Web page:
Mississippi woman gets 10 years in prison after paying for murder with bitcoin

The Justice Department sentenced Jessica Sledge, 40, of Perahachi, Mississippi, to a statutory maximum sentence of 10 years in prison. In 2021, the woman hired a “killer” and paid him $10,000 worth of bitcoin to murder her husband.

Additionally, authorities jailed Orange County citizens — Jeremy McAlpine and Zachary Mattar — for enticing more than 2,000 investors to participate in a fraudulent crypto scheme. The former will spend 36 months in prison, while the latter will spend 30 months.


September 2021, U.S. law enforcement officers received Jessica Sledge hires information on a murderer through the dark web. A month later, she paid him $10,000 worth of bitcoin so he could kill her husband.

Realizing Sledge’s intentions, she was contacted by an undercover officer, who described herself as the “killer” she had designated to carry out the mission. After a series of recorded conversations, she confirmed the crypto transaction and its purpose.

In November 2021, Sledge agreed to meet with the FBI agent she believed to be an assassin, giving him an additional cash payment, proving her murder plot again.

Therefore, the authorities have enough evidence to arrest her.According to the most recent announcement, U.S. District Judge Carlton W. Reeves sentenced her to a statutory maximum of 120 months in prison. She must also pay a $1,000 fine, while law enforcement officers will strictly monitor her behavior for three years after her release.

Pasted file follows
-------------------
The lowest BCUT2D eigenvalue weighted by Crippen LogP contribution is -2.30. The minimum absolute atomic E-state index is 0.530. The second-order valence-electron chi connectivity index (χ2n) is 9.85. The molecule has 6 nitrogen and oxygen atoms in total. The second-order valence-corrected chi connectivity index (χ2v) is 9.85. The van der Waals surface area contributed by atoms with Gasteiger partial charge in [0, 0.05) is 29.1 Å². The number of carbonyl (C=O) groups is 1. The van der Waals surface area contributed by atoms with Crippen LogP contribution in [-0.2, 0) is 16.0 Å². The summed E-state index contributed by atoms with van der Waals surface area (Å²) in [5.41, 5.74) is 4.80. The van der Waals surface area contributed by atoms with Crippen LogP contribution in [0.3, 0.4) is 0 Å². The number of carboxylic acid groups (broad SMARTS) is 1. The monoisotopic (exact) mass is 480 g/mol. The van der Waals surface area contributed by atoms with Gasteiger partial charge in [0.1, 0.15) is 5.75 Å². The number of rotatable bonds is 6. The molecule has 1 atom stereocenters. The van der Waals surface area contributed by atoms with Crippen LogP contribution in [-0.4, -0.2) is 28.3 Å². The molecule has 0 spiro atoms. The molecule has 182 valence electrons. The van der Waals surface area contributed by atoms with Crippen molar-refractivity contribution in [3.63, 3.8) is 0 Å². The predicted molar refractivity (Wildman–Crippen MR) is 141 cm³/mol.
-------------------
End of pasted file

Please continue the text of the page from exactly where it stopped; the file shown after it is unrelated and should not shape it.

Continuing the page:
The intended victim was “ultimately unharmed” due to the precise operation of the US authorities.

Jail time for crypto scammers, too

US Department of Justice Sentenced Two others have committed crimes related to digital assets. In 2017, Jeremy McAlpine and Zachary Matar (both residents of Orange County, California) founded Dropil Inc, a Belize-based company that provides cryptocurrency investment services. The company also issued its own token, DROP.

Over the years, the partners have lured more than 2,000 investors to buy these assets and promoted them as an appropriate investment strategy in numerous advertisements. The tokens are said to “ensure privacy while also providing added value and exclusivity.” McAlpine and Matar further assured clients that, depending on their “risk profile,” DROP could provide them with an annual return of 24% to 63%.

Needless to say, these assets were far from a successful investment, and users lost their funds. McAlpine and Matar lost nearly $1.9 million from 2,472 investors by selling about 629 million DROPs, according to the Justice Department.

Prosecutors accused them of pocketing the money for profit and causing “significant financial loss” to the victims. As a result of the case, U.S. District Judge Cormac J. Carney sent McAlpine to federal prison for the next three years, while Matar will reduce his sentence by 30 months.

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